The History and Families of Fragrance (Permanent Style)
“The vast majority of fragrances were floral – understandable, given they were both pleasant and abundant. They make up one of the four or five fragrance families often referred to in perfume, the others being colognes, woods, orientals, and fougeres.”

Why You Should Give Double-Breasted Jackets Another Chance (Wall Street Journal)
“The shape shift is as much about pulling in the boxy, wide silhouette as it is about softening the shoulder, which is now only lightly structured or entirely unstructured. At Savile Row label Richard James, design and brand director Toby Lamb revamped his double-breasted styles with higher armholes and trimmer sleeves. Mr. Lamb also shortened the length and lowered the buttons just a touch. “That helps create a sense of length in the torso,” said Mr. Lamb. “You get a cleaner, sharper look.””

A Japanese Designer’s Quest To Redefine American Style (Gear Patrol)
““I don’t think a machine can make the shoes we can make,” says designer Yuki Matsuda, the founder of Meg Company, whose brands include Yuketen, Monitaly, Chamula and Epperson Mountaineering. Based in Hermosa Beach, California, Matsuda approaches and reinterprets different aspects of American style with each of his brands. His pieces appear both historic and modern at the same time, appealing to those who both love a vintage aesthetic and long for precise tailoring. And in all of his products, Matsuda strives to achieve harmony between the skilled craftsmen, the best materials and his refined designs.”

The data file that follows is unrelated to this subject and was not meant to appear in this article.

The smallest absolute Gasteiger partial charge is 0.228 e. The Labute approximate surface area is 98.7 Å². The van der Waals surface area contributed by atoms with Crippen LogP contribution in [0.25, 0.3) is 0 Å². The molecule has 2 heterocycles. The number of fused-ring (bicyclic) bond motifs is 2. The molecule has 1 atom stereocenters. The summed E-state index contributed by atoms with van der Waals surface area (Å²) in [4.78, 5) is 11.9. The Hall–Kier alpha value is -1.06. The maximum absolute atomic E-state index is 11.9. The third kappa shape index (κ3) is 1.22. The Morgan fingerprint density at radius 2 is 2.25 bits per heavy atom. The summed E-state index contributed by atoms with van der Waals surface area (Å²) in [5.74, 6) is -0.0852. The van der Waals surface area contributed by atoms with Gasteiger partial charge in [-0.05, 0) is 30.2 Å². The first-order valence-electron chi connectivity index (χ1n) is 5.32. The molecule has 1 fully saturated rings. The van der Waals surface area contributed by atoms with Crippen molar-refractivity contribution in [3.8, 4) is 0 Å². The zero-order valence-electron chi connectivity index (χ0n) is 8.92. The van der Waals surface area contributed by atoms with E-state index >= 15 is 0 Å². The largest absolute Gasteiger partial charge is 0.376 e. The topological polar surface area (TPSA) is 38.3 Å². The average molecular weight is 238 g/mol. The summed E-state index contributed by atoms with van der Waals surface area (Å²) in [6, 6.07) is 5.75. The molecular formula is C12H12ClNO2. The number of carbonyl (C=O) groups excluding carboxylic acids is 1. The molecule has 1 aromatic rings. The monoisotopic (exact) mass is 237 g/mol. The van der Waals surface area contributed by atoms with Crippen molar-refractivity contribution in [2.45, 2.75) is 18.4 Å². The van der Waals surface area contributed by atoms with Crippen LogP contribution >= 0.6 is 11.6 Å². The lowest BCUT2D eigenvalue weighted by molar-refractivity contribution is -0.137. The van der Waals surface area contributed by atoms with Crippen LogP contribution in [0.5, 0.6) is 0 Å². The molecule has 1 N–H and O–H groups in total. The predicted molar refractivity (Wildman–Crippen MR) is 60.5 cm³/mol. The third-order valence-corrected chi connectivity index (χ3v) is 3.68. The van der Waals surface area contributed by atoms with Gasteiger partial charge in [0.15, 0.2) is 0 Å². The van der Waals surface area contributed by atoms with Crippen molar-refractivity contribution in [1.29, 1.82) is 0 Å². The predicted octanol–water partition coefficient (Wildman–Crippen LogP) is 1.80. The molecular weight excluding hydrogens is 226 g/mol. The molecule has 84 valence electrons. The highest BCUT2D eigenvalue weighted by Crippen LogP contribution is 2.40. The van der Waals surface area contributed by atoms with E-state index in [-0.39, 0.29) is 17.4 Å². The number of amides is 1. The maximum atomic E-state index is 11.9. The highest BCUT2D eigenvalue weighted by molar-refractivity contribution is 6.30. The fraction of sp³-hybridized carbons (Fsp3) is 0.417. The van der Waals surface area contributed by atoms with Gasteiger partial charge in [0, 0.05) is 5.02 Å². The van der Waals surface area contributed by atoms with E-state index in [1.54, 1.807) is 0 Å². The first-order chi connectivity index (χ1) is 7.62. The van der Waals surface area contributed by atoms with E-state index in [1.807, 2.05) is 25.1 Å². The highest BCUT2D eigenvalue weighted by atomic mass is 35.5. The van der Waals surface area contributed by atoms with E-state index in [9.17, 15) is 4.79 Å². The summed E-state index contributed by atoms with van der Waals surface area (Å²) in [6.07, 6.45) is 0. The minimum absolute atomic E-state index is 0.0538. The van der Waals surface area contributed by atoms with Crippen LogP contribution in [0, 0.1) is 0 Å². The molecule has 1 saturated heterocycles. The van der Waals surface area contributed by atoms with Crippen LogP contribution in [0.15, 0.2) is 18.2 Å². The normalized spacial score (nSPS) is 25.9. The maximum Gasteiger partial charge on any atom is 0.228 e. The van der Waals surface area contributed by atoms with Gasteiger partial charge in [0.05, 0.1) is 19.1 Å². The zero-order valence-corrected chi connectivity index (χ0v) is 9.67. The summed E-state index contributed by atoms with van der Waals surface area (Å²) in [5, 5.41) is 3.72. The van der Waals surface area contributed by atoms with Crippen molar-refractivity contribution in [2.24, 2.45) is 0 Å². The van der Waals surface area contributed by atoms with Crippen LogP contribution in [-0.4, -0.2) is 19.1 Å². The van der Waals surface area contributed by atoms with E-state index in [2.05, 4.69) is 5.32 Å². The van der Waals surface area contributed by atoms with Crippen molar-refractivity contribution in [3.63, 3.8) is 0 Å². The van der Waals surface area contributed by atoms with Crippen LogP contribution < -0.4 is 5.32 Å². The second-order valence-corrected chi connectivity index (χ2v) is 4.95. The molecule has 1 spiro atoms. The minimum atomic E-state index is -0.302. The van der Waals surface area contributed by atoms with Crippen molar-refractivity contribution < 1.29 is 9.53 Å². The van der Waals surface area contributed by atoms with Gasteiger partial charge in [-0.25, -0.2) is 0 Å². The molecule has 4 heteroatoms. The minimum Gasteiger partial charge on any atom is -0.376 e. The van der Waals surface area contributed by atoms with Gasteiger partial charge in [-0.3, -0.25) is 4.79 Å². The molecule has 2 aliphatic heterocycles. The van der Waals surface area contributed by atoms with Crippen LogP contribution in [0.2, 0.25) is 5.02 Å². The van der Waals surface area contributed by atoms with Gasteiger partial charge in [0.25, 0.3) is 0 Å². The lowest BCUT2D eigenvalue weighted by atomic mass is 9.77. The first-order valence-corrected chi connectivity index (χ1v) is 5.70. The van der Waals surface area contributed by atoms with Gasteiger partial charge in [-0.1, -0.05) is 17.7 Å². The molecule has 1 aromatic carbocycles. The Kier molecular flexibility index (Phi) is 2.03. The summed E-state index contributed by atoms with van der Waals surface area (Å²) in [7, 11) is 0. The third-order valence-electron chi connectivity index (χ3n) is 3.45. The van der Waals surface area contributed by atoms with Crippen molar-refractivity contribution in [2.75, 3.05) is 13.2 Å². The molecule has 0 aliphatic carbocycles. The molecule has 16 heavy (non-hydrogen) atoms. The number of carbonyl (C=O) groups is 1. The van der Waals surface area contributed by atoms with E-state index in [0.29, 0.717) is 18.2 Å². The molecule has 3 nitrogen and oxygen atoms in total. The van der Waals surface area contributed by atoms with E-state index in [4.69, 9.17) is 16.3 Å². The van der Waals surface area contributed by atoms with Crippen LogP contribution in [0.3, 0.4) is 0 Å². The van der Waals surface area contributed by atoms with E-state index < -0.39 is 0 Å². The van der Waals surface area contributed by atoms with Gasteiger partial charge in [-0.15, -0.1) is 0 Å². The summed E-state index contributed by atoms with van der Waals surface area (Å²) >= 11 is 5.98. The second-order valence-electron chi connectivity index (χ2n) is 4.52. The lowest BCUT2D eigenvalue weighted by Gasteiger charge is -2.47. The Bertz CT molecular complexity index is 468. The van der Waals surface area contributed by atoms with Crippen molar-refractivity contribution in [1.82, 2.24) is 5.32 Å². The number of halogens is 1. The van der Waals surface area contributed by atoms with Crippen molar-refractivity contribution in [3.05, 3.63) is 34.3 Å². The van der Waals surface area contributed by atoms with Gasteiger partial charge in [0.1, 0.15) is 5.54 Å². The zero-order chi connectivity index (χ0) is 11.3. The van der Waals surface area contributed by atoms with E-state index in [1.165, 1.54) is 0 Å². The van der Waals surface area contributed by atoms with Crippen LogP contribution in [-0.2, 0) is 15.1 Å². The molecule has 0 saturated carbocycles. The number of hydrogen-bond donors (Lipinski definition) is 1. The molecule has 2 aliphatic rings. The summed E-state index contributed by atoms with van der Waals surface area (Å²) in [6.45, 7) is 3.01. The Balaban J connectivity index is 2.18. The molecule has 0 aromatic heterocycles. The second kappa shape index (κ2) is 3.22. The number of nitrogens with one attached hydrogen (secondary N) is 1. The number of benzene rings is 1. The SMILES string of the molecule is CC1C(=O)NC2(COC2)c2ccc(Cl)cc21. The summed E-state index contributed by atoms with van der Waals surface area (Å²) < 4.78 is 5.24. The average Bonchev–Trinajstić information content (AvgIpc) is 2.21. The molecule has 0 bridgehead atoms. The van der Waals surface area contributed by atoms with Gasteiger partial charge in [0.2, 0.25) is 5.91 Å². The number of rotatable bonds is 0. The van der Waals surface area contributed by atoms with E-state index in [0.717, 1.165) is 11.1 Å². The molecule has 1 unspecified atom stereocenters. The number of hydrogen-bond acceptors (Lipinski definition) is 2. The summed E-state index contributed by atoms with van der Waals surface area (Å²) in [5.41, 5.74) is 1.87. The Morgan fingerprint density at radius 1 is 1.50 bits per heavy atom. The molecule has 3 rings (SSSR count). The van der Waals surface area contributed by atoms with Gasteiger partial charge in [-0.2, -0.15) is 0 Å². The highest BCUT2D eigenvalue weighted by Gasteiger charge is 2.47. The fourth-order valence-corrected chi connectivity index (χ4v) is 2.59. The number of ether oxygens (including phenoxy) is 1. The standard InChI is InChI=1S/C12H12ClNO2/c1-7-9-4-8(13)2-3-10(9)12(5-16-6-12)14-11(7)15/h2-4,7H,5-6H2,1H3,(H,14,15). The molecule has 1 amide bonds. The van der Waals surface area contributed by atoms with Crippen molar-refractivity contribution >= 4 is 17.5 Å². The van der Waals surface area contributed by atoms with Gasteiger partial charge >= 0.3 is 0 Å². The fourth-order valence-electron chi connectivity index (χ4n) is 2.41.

Modern Fabrics: 8 Brands Using Innovative Textiles (High Snobiety)
“In 2016, the market is worlds apart and the scope of functionality has broadened massively when it comes to the utility of what we wear every day. The bar is higher now and many of your favorite brands are in the lab cooking up the next big thing. Looking beyond adidas Primeknit and Nike Flyknit, here are the brands excelling in modern fabrics that you should keep an eye on.”

For Italian Men, a Return to Elegance (The New York Times)
“Yet, as it happens, what the Italian style journalist Angelo Flaccavento recently termed the “slow poisoning of the past” was not an irreversible process. Sure, a generation that came of age in the Berlusconi era might have gotten stuck wearing pointy shoes and whiskered jeans. Just as American men born under the shadow of casual Friday suddenly discovered the wonders of pick-stitching and cap-toed Oxfords, so have increasing numbers of Italian men gone in search of their nation’s rich sartorial legacy.”